* Glaze applied (if required) using a Canada Balsam/Stand Oil/Turps mixture; usually only for fabrics; I don't glaze often anymore

* Middle layers of opaque paint applied directly using Maroger medium, working dark to light

* Damar varnish after a couple months (I know ... I should wait longer)


Tres simple ... n'est ce pas?

Philippe
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Old 10-08-2003, 02:29 PM
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postalblue postalblue is offline
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thanks for the input, so far.
the thumbnail sounds like a good idea. i have thought of that but never got around to doing it.
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Old 10-08-2003, 03:39 PM
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CarolChretien CarolChretien is offline
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Everyone is so different in their approach.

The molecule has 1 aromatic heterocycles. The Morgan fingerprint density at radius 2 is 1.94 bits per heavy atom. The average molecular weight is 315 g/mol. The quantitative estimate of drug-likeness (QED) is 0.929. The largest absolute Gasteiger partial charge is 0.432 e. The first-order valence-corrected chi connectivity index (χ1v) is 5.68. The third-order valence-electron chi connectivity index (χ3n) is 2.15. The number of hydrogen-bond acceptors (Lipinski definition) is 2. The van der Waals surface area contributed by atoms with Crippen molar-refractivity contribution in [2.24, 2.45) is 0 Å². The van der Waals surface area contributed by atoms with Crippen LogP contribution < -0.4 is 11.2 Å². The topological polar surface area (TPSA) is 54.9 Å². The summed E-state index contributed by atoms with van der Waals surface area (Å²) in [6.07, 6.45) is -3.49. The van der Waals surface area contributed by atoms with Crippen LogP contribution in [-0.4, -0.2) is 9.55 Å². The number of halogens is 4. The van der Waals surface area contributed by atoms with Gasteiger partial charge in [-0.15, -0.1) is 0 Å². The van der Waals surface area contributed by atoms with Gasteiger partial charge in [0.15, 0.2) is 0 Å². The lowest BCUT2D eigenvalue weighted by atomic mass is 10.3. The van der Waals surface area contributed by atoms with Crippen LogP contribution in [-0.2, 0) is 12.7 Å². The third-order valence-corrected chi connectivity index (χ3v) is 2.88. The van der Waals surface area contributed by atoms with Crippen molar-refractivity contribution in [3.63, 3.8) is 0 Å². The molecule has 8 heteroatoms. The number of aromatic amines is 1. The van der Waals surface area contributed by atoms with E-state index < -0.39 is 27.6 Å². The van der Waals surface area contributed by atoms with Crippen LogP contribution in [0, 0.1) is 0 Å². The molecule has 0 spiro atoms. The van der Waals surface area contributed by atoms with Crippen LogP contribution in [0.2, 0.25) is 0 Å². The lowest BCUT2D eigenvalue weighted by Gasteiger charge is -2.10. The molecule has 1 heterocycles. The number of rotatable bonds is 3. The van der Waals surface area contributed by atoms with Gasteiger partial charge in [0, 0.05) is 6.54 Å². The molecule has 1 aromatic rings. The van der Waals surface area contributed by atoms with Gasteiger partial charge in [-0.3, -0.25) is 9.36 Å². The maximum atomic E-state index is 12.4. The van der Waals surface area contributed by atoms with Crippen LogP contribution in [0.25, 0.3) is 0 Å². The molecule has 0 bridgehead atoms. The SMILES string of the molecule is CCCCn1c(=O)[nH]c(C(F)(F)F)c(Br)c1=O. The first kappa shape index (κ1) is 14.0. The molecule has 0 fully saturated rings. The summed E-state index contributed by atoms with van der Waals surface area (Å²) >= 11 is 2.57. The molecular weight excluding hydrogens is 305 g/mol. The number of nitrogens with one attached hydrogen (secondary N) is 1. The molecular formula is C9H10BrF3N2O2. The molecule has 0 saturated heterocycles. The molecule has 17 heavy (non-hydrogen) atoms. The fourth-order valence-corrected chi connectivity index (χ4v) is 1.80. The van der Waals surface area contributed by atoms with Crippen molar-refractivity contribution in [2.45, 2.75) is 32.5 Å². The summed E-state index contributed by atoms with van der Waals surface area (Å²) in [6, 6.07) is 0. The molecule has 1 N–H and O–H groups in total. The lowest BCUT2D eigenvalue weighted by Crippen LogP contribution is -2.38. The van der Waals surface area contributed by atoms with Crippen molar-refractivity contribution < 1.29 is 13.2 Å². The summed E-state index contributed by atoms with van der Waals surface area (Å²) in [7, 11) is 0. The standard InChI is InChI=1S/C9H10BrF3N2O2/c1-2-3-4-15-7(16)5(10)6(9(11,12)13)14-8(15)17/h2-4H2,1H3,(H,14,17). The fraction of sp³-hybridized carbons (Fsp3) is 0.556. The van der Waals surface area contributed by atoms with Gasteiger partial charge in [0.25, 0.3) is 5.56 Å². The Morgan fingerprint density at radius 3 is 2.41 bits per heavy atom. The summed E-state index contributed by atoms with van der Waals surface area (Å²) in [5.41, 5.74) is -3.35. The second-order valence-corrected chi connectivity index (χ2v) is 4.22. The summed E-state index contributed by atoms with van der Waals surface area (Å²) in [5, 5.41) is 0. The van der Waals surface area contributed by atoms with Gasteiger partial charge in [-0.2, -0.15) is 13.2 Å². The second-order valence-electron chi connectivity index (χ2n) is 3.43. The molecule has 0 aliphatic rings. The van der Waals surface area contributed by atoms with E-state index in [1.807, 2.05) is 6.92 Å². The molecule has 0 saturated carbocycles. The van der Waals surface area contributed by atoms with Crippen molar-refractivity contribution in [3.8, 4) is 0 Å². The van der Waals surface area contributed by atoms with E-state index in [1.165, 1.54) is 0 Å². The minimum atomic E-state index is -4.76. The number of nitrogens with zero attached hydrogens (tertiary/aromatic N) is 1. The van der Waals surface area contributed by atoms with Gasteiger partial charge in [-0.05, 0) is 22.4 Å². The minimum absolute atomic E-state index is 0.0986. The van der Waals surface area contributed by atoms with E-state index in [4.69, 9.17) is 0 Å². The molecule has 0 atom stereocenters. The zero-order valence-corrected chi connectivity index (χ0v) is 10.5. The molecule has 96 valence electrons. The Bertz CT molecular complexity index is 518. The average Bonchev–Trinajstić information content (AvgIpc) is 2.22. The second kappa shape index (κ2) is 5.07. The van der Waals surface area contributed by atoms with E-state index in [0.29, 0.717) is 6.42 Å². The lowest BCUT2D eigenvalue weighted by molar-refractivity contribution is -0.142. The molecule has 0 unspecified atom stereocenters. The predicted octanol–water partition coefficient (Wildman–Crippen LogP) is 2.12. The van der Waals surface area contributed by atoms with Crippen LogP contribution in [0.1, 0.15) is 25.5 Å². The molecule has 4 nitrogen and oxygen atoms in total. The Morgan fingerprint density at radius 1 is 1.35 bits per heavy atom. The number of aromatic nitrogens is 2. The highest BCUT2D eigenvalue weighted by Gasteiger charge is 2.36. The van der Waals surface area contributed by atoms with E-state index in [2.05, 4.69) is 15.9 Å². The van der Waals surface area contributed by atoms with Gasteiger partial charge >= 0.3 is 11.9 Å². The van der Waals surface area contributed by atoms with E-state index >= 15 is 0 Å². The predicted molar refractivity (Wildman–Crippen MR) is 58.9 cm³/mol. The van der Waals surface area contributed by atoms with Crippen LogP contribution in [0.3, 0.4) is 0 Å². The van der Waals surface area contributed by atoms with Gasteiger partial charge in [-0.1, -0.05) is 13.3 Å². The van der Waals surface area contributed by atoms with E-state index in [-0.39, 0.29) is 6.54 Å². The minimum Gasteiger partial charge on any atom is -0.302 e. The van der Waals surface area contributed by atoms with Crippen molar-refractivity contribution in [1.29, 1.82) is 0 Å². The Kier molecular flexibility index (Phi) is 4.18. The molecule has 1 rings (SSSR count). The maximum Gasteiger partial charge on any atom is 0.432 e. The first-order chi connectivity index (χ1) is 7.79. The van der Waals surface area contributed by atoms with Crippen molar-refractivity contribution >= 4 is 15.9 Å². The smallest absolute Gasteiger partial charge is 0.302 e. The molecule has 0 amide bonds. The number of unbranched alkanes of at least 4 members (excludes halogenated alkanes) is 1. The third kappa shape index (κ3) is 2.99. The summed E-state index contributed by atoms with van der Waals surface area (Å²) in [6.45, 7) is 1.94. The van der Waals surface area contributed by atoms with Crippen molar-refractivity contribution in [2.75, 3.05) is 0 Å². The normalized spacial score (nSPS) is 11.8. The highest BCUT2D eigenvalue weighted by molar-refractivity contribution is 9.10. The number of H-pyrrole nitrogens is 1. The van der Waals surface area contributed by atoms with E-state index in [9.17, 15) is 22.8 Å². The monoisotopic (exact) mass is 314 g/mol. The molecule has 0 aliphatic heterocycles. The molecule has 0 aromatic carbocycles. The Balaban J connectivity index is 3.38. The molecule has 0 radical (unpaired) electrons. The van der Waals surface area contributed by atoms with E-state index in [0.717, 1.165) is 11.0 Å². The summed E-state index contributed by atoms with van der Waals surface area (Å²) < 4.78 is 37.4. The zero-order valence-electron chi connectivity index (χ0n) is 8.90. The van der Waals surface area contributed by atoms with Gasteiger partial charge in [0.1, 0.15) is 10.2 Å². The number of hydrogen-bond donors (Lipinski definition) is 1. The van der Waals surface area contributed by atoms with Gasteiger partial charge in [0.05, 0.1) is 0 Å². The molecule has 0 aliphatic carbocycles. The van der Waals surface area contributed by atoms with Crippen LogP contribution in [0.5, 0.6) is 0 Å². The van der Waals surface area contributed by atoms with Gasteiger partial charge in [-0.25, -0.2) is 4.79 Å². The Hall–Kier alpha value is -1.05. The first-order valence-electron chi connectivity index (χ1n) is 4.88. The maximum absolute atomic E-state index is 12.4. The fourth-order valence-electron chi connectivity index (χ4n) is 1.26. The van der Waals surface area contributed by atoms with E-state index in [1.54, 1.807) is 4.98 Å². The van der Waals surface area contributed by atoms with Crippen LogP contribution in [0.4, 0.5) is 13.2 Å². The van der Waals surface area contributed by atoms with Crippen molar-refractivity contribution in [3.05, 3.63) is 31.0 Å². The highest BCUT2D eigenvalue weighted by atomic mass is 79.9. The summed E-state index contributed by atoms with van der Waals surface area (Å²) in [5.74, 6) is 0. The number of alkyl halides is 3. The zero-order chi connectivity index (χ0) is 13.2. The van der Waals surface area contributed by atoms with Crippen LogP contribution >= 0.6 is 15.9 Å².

mine is pretty simple.
and I DO use photographs as part of my references.
these next three examples show the intial step I use, then the beginning and the result.
(this is the first painting on canvas i actually took pics of each phase or MY method)
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Old 10-08-2003, 03:41 PM
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Step 2 adding color to my "drawing"
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Old 10-08-2003, 03:43 PM
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CarolChretien CarolChretien is offline
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When the layers dry I add mor color but some of it is wet work.
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Old 10-08-2003, 03:48 PM
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CarolChretien CarolChretien is offline
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the finished work...
(sorry not to put it all in one post...I don't know how to do that)
It tells how I got from a to z though.

I painted in the dog directly on the canvas.
I "draw" with paint. I have never enjoyed the detailed drawing on the canvas with pecil or charcoal. I have tried that in the past but just didn't feel happy with it. I'd rather get right into the paint and work all over the painting as it goes along.